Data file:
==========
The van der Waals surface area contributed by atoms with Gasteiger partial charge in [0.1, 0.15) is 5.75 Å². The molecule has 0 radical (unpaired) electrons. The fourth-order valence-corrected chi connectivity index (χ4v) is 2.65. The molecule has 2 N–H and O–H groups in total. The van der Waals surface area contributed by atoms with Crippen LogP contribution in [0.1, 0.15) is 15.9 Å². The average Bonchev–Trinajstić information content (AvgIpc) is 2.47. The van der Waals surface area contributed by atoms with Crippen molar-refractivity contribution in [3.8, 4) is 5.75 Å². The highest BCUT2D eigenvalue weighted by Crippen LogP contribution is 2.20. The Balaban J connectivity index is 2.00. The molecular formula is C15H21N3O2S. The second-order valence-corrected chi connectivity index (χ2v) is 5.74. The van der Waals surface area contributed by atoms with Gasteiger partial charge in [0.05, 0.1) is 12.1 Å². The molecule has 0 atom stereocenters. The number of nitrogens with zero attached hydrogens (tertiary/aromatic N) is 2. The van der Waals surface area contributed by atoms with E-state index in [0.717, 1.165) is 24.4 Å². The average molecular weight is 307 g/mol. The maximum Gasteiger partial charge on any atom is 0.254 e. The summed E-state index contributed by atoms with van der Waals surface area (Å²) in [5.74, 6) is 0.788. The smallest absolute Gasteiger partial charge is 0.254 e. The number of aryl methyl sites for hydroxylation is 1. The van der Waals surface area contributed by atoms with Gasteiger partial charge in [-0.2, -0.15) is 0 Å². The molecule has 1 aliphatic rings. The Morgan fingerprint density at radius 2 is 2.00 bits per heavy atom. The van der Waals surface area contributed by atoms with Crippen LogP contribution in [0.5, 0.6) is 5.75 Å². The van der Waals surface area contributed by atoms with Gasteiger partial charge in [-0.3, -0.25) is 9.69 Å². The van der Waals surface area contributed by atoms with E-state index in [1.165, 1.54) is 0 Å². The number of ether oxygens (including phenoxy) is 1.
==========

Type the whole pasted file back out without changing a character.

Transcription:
The van der Waals surface area contributed by atoms with Gasteiger partial charge in [0.1, 0.15) is 5.75 Å². The molecule has 0 radical (unpaired) electrons. The fourth-order valence-corrected chi connectivity index (χ4v) is 2.65. The molecule has 2 N–H and O–H groups in total. The van der Waals surface area contributed by atoms with Crippen LogP contribution in [0.1, 0.15) is 15.9 Å². The average Bonchev–Trinajstić information content (AvgIpc) is 2.47. The van der Waals surface area contributed by atoms with Crippen molar-refractivity contribution in [3.8, 4) is 5.75 Å². The highest BCUT2D eigenvalue weighted by Crippen LogP contribution is 2.20. The Balaban J connectivity index is 2.00. The molecular formula is C15H21N3O2S. The second-order valence-corrected chi connectivity index (χ2v) is 5.74. The van der Waals surface area contributed by atoms with Gasteiger partial charge in [0.05, 0.1) is 12.1 Å². The molecule has 0 atom stereocenters. The number of nitrogens with zero attached hydrogens (tertiary/aromatic N) is 2. The van der Waals surface area contributed by atoms with E-state index in [0.717, 1.165) is 24.4 Å². The average molecular weight is 307 g/mol. The maximum Gasteiger partial charge on any atom is 0.254 e. The summed E-state index contributed by atoms with van der Waals surface area (Å²) in [5.74, 6) is 0.788. The smallest absolute Gasteiger partial charge is 0.254 e. The number of aryl methyl sites for hydroxylation is 1. The van der Waals surface area contributed by atoms with Gasteiger partial charge in [-0.2, -0.15) is 0 Å². The molecule has 1 aliphatic rings. The Morgan fingerprint density at radius 2 is 2.00 bits per heavy atom. The van der Waals surface area contributed by atoms with Crippen LogP contribution in [0.5, 0.6) is 5.75 Å². The van der Waals surface area contributed by atoms with Gasteiger partial charge in [-0.3, -0.25) is 9.69 Å². The van der Waals surface area contributed by atoms with E-state index in [1.165, 1.54) is 0 Å². The number of ether oxygens (including phenoxy) is 1.